Abu Sayyaf release Australian hostage Warren Rodwell

Media caption,
An emaciated-looking Warren Rodwell was freed on Saturday after 15 months in captivity

An Australian man kidnapped 15 months ago by an al-Qaeda-linked group in the Philippines has been released.

An emaciated-looking Warren Rodwell was freed on Saturday near Pagadian city in the southern Philippines, police said.

He was kidnapped by Abu Sayyaf militants in 2011, and had last been shown alive in a video posted on social media websites in December.

Abu Sayyaf is considered the smallest and most radical of the extremist movements in the southern Philippines.

Australian Foreign Minister Bob Carr welcomed the news, saying the release had been the result of a joint effort by authorities in both countries.

"The Philippines government had the lead role in this case and deserve congratulations for their tireless efforts on Mr Rodwell's behalf," said Mr Carr.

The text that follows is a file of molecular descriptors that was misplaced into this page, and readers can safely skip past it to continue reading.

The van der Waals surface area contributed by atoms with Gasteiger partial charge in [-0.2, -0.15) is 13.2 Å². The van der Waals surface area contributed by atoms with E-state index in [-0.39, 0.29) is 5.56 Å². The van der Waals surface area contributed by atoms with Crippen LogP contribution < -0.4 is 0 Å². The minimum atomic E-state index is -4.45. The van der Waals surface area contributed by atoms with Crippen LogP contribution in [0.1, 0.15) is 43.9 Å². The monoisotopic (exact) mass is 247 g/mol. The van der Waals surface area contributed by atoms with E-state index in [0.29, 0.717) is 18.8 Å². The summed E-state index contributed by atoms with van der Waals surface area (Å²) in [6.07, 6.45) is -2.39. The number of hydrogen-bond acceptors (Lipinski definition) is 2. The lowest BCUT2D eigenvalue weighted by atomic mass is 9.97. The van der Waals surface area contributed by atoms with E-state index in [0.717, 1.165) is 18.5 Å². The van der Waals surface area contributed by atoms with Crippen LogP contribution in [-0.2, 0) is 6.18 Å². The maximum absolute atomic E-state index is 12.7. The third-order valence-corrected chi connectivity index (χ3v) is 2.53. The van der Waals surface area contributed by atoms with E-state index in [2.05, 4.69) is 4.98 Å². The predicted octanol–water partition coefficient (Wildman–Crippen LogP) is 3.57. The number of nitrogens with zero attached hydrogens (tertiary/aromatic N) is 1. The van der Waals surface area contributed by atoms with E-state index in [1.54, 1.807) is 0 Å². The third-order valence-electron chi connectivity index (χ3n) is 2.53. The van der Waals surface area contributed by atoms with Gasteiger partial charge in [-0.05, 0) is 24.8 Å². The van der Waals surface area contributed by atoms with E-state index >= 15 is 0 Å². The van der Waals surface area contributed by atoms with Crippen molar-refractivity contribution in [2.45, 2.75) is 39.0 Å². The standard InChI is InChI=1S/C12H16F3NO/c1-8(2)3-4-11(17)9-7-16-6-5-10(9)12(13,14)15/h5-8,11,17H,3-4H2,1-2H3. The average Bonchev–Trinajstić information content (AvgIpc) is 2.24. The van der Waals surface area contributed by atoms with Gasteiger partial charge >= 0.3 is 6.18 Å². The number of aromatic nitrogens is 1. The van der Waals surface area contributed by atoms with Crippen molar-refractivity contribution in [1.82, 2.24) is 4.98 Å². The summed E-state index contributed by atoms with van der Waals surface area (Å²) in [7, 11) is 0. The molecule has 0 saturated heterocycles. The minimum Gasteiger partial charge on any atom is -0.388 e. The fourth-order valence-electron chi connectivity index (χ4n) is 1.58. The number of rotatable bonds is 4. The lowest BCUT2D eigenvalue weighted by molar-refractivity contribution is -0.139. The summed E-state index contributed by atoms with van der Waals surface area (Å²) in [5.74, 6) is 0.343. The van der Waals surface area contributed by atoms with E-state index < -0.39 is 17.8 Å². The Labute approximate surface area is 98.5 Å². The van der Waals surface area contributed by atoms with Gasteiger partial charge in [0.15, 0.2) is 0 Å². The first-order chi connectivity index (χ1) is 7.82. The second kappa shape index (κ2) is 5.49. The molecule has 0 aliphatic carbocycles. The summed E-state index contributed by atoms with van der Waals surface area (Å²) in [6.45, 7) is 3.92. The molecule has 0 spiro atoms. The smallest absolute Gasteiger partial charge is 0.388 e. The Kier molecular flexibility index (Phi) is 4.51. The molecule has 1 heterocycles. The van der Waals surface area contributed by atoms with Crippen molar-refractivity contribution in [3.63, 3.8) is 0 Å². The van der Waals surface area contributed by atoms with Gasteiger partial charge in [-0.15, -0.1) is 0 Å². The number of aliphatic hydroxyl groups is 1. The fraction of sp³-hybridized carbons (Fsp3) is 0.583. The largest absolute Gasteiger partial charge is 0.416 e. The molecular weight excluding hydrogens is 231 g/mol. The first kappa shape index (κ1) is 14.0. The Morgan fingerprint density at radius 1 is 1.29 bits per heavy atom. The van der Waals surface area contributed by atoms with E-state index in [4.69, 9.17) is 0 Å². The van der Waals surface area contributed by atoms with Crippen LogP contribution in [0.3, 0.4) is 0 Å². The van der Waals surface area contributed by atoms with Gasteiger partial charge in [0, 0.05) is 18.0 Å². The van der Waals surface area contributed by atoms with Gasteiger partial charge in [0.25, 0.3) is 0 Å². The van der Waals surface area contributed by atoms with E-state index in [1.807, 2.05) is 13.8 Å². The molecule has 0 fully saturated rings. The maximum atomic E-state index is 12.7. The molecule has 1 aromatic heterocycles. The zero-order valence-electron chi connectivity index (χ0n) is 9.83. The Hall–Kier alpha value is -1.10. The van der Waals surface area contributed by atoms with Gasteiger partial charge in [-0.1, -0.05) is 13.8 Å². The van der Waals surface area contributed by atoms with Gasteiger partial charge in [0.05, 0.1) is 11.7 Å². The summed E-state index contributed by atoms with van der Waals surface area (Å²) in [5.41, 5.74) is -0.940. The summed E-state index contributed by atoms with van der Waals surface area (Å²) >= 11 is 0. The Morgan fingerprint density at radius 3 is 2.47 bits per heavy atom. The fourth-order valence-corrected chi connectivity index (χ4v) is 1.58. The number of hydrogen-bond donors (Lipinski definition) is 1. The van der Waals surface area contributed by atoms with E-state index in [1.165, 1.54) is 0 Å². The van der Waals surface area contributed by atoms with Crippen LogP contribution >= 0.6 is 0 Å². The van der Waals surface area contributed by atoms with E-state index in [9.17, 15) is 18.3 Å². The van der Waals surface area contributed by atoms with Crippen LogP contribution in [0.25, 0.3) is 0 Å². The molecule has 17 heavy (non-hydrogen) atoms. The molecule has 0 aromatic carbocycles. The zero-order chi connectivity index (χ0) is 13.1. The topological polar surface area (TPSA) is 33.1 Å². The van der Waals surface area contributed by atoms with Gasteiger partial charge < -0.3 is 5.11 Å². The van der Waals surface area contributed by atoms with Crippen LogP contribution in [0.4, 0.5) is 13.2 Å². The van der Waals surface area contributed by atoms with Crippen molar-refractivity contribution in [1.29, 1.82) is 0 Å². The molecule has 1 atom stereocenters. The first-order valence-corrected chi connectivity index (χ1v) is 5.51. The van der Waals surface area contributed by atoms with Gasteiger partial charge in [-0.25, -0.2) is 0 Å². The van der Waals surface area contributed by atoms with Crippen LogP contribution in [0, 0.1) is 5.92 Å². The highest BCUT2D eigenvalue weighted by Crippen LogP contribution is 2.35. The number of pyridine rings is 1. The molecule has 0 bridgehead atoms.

He added that Mr Rodwell was being moved to a safe location and that the focus now was on his recovery.

'No payments'

Mr Rodwell - who runs a shop with his wife in the Philippines' seaside town of Ipil, close to Zamboanga in south-western Mindanao - was abducted in December 2011.

A number of foreigners have been kidnapped for ransom in the southern Philippines. The Australian government has a longstanding policy of refusing to pay ransom for its citizens.

Areas within the region are used as bases by Islamist militants and rebel groups.

Abu Sayyaf militants remain a security threat in the impoverished region, where minority Muslims have been fighting for self-rule for decades.

The main Muslim separatist group, the Moro Islamic Liberation Front, last year signed a peace accord with the government in exchange for broad autonomy.

But Abu Sayyaf were among the rebel groups who refused to sign up to the peace deal.

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